Don’t get too distracted by the Comey Scandal — Trump is still moving forward with his slow-motion coup
The most important revelation in the mushrooming Comey scandal is the report that Trump summoned the former FBI director to a White House dinner and “demanded loyalty.”
This meeting occurred a week into his presidency and on the same day Trump issued his Muslim ban that’s been blocked by the courts. By asking the head of the top law-enforcement agency to swear loyalty to him, Trump was trying to obliterate the principle that government is founded on the Constitution and turn it into his personal fiefdom.
It was an unambiguous manifestation of Trump’s dictatorial ambitions. This was a central element of his presidential campaign. He expressed admiration for strongmen, attacked an independent judiciary, and declared, “I alone can fix” America.
Since being elected, Trump has initiated what can only be termed a slow-motion coup. And while he appears to be sinking into a swamp of criminality and lies, he is pushing ahead with his plan to twist the executive branch into a mafioso-style operation that serves only him and his family.
That’s why it’s vital to not become mesmerized by the Russia scandal. The heat and noise is overshadowing one power grab after another.
Take these recent events. Trump signed an executive order establishing a “Commission on Election Integrity” headed by the architect of the “voter fraud” myth and aimed at suppressing African-American and low-income voters who tend to favor Democrats. A journalist in West Virginia was arrested for “willful disruption of state government processes” for questioning Health and Human Services Secretary Tom Price about the House healthcare bill. Trump’s Justice Department notched a conviction and potential one-year prison sentence against a 61-year-old woman who laughed during Senate confirmation hearings for Attorney General Jeff Sessions. The government slapped seven more felony charges on more than 200 people indiscriminately arrested by police on inauguration day in Washington, D.C. They are all staring at 75-year prison sentences. Then there is Trump’s relentless assault on the federal regulatory apparatus, most recently with the hollowing out the EPA’s scientific integrity board. This is capped off by Trump’s demands for more power, such as calling for a “good shutdown” of the government and pushing for the Senate to end the filibuster, which tends to give the minority party say in the legislative process.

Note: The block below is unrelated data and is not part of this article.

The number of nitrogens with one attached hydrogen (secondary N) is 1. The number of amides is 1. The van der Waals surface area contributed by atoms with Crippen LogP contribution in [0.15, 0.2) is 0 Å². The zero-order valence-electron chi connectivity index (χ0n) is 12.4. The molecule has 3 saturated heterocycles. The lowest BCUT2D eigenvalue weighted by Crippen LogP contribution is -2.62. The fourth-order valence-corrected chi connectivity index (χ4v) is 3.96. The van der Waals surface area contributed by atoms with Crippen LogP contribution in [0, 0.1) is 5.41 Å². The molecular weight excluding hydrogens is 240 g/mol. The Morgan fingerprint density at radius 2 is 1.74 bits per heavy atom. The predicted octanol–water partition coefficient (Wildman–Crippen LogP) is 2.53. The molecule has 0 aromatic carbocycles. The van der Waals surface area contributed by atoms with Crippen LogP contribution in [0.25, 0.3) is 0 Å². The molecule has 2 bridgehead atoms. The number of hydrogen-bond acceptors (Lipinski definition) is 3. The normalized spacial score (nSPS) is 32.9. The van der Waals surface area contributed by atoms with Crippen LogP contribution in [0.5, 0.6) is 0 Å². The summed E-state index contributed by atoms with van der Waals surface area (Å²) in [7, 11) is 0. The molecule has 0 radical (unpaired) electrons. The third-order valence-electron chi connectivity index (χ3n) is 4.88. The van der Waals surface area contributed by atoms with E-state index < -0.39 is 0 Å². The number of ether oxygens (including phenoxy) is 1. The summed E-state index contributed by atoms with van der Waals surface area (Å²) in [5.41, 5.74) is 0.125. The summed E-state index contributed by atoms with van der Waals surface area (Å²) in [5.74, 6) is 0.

Trump is using government to squash any opposition whether in the streets, at the voting booth, or in Congress and the courts. In this context his demands for personal loyalty are moves toward a dictatorship. The FBI and U.S. military explicitly warn of such a scenario, stating that officers who swear loyalty to the president instead of the Constitution could enable officials “to gain control over the military and become dictators.”
Now, some might dismiss the Trump administration as all bark. Certainly there is a nonstop torrent of bluster combined with ineptitude, whether it’s further attacks on judges or press freedoms, threats to pull out of NAFTA, or fomenting tensions with China, North Korea, and South Korea.
But Trump is winning as well. He pushed through the House bill that will cripple the healthcare system. He is turning government over to corporations, which is why the stock market has been on a tear since he was elected. He is implementing a white-nationalist vision backed by millions of his supporters.
While Trump has thus far been stymied on building the wall on the Mexico border, he has taken the “shackles off” ICE, which has recorded a 35 percent increase in arrests of undocumented immigrants over the same period last year. Refugee admissions have plummeted. In more than 100 cases, asylum seekers have illegally been turned away at the U.S. border. Forty percent of colleges report a drop in foreign applicants. Sessions has restored mandatory minimum sentences for drug-related offenses that have devastated Black and Latino communities.
His base supports the nativism, the xenophobia, the racism, the Islamophobia. In his march to victory, Trump convinced them the dark hordes are to blame for economic decline and social ills.
Trump understands how power works better than the media, the experts, and the Democrats, all of whom he humiliated in his rise to the presidency. He retains high approval ratings from Republican voters, meaning Congress fears him. He is only concerned with his power and image, so he is indifferent to the right’s wrecking-ball policies. Wall Street has no reason to buck the trend as it controls the levers of economic policy. As long as he can keep his base whipped up with racial resentment, there are few obstacles to his power grabs. It’s mainly courts that have smacked him down when he overreached
That’s why Trump consistently attacks judges. And it’s why Trump knows the power grabs are vital to his reelection. He can only win as a minority president, as he did against Clinton. A cloud of criminality may hang over the Trump White House that dwarfs Watergate, but it remains unlikely, at least for now, to stop an American dictator in the making.